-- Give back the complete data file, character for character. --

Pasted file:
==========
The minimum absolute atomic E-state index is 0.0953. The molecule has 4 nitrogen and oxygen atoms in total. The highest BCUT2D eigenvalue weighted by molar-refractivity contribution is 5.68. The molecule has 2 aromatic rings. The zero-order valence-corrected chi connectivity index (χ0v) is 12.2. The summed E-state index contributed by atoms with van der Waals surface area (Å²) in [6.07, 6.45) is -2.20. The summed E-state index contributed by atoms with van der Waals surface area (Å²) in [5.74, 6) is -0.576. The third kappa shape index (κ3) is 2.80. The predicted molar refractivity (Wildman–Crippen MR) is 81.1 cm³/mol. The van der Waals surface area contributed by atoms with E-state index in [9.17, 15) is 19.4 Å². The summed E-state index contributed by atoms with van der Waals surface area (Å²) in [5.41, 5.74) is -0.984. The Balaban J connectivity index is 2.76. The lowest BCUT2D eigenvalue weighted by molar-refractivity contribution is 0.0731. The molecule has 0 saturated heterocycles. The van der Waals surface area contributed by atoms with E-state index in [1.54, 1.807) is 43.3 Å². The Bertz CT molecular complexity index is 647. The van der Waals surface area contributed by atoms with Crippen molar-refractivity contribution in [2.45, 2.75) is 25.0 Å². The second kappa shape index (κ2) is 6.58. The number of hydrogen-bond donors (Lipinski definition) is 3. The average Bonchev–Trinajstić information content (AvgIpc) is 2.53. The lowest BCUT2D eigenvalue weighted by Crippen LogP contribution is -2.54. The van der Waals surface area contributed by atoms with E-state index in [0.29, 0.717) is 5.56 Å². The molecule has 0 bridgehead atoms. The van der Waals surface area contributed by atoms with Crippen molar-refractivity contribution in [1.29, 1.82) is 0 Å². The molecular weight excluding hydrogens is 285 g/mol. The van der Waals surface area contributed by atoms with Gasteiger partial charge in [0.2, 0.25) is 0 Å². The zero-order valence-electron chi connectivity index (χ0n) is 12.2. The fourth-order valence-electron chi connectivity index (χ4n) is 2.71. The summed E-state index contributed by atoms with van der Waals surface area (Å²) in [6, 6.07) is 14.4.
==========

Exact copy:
The minimum absolute atomic E-state index is 0.0953. The molecule has 4 nitrogen and oxygen atoms in total. The highest BCUT2D eigenvalue weighted by molar-refractivity contribution is 5.68. The molecule has 2 aromatic rings. The zero-order valence-corrected chi connectivity index (χ0v) is 12.2. The summed E-state index contributed by atoms with van der Waals surface area (Å²) in [6.07, 6.45) is -2.20. The summed E-state index contributed by atoms with van der Waals surface area (Å²) in [5.74, 6) is -0.576. The third kappa shape index (κ3) is 2.80. The predicted molar refractivity (Wildman–Crippen MR) is 81.1 cm³/mol. The van der Waals surface area contributed by atoms with E-state index in [9.17, 15) is 19.4 Å². The summed E-state index contributed by atoms with van der Waals surface area (Å²) in [5.41, 5.74) is -0.984. The Balaban J connectivity index is 2.76. The lowest BCUT2D eigenvalue weighted by molar-refractivity contribution is 0.0731. The molecule has 0 saturated heterocycles. The van der Waals surface area contributed by atoms with E-state index in [1.54, 1.807) is 43.3 Å². The Bertz CT molecular complexity index is 647. The van der Waals surface area contributed by atoms with Crippen molar-refractivity contribution in [2.45, 2.75) is 25.0 Å². The second kappa shape index (κ2) is 6.58. The number of hydrogen-bond donors (Lipinski definition) is 3. The average Bonchev–Trinajstić information content (AvgIpc) is 2.53. The lowest BCUT2D eigenvalue weighted by Crippen LogP contribution is -2.54. The van der Waals surface area contributed by atoms with E-state index in [0.29, 0.717) is 5.56 Å². The molecule has 0 bridgehead atoms. The van der Waals surface area contributed by atoms with Crippen molar-refractivity contribution in [1.29, 1.82) is 0 Å². The molecular weight excluding hydrogens is 285 g/mol. The van der Waals surface area contributed by atoms with Gasteiger partial charge in [0.2, 0.25) is 0 Å². The zero-order valence-electron chi connectivity index (χ0n) is 12.2. The fourth-order valence-electron chi connectivity index (χ4n) is 2.71. The summed E-state index contributed by atoms with van der Waals surface area (Å²) in [6, 6.07) is 14.4.